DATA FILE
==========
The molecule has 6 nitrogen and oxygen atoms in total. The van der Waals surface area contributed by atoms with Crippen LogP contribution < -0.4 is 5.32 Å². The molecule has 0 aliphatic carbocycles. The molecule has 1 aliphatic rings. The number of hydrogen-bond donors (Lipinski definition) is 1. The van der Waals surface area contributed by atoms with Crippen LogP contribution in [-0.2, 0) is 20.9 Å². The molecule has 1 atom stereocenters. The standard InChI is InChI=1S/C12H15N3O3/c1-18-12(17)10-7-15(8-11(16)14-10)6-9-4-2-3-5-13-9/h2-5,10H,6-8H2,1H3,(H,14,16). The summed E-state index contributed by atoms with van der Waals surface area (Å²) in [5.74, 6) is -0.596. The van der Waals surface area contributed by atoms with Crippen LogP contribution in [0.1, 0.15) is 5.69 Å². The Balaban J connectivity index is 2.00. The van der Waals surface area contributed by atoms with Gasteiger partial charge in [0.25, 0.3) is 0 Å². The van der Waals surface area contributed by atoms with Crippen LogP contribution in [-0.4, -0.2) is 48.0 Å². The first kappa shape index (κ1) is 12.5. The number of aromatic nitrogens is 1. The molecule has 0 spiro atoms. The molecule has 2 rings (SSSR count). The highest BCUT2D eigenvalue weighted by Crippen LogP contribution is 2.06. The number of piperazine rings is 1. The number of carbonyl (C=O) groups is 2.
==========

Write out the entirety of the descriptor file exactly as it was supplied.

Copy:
The molecule has 6 nitrogen and oxygen atoms in total. The van der Waals surface area contributed by atoms with Crippen LogP contribution < -0.4 is 5.32 Å². The molecule has 0 aliphatic carbocycles. The molecule has 1 aliphatic rings. The number of hydrogen-bond donors (Lipinski definition) is 1. The van der Waals surface area contributed by atoms with Crippen LogP contribution in [-0.2, 0) is 20.9 Å². The molecule has 1 atom stereocenters. The standard InChI is InChI=1S/C12H15N3O3/c1-18-12(17)10-7-15(8-11(16)14-10)6-9-4-2-3-5-13-9/h2-5,10H,6-8H2,1H3,(H,14,16). The summed E-state index contributed by atoms with van der Waals surface area (Å²) in [5.74, 6) is -0.596. The van der Waals surface area contributed by atoms with Crippen LogP contribution in [0.1, 0.15) is 5.69 Å². The Balaban J connectivity index is 2.00. The van der Waals surface area contributed by atoms with Gasteiger partial charge in [0.25, 0.3) is 0 Å². The van der Waals surface area contributed by atoms with Crippen LogP contribution in [-0.4, -0.2) is 48.0 Å². The first kappa shape index (κ1) is 12.5. The number of aromatic nitrogens is 1. The molecule has 0 spiro atoms. The molecule has 2 rings (SSSR count). The highest BCUT2D eigenvalue weighted by Crippen LogP contribution is 2.06. The number of piperazine rings is 1. The number of carbonyl (C=O) groups is 2.